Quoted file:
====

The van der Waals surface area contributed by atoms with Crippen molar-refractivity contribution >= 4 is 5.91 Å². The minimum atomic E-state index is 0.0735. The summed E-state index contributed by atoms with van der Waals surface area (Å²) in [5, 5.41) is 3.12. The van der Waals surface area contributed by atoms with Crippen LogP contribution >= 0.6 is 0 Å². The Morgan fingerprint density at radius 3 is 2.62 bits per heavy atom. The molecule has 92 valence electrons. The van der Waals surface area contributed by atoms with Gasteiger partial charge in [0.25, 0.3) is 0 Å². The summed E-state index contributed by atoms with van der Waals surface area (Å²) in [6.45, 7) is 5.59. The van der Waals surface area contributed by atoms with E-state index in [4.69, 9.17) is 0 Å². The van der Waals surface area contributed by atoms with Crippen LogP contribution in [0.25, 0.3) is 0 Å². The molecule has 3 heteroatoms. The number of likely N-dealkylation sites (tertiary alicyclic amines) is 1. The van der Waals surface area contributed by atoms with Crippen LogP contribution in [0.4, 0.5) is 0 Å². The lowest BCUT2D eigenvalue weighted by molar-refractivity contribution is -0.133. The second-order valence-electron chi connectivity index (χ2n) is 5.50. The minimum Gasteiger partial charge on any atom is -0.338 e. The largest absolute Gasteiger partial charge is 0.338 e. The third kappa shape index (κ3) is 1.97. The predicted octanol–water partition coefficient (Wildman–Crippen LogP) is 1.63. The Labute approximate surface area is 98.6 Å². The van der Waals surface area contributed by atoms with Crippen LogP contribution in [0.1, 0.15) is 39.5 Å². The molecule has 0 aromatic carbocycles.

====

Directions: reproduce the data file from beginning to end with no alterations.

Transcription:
The van der Waals surface area contributed by atoms with Crippen molar-refractivity contribution >= 4 is 5.91 Å². The minimum atomic E-state index is 0.0735. The summed E-state index contributed by atoms with van der Waals surface area (Å²) in [5, 5.41) is 3.12. The van der Waals surface area contributed by atoms with Crippen LogP contribution >= 0.6 is 0 Å². The Morgan fingerprint density at radius 3 is 2.62 bits per heavy atom. The molecule has 92 valence electrons. The van der Waals surface area contributed by atoms with Gasteiger partial charge in [0.25, 0.3) is 0 Å². The summed E-state index contributed by atoms with van der Waals surface area (Å²) in [6.45, 7) is 5.59. The van der Waals surface area contributed by atoms with E-state index in [4.69, 9.17) is 0 Å². The van der Waals surface area contributed by atoms with Crippen LogP contribution in [0.25, 0.3) is 0 Å². The molecule has 3 heteroatoms. The number of likely N-dealkylation sites (tertiary alicyclic amines) is 1. The van der Waals surface area contributed by atoms with Crippen LogP contribution in [0.4, 0.5) is 0 Å². The lowest BCUT2D eigenvalue weighted by molar-refractivity contribution is -0.133. The second-order valence-electron chi connectivity index (χ2n) is 5.50. The minimum Gasteiger partial charge on any atom is -0.338 e. The largest absolute Gasteiger partial charge is 0.338 e. The third kappa shape index (κ3) is 1.97. The predicted octanol–water partition coefficient (Wildman–Crippen LogP) is 1.63. The Labute approximate surface area is 98.6 Å². The van der Waals surface area contributed by atoms with Crippen LogP contribution in [0.1, 0.15) is 39.5 Å². The molecule has 0 aromatic carbocycles.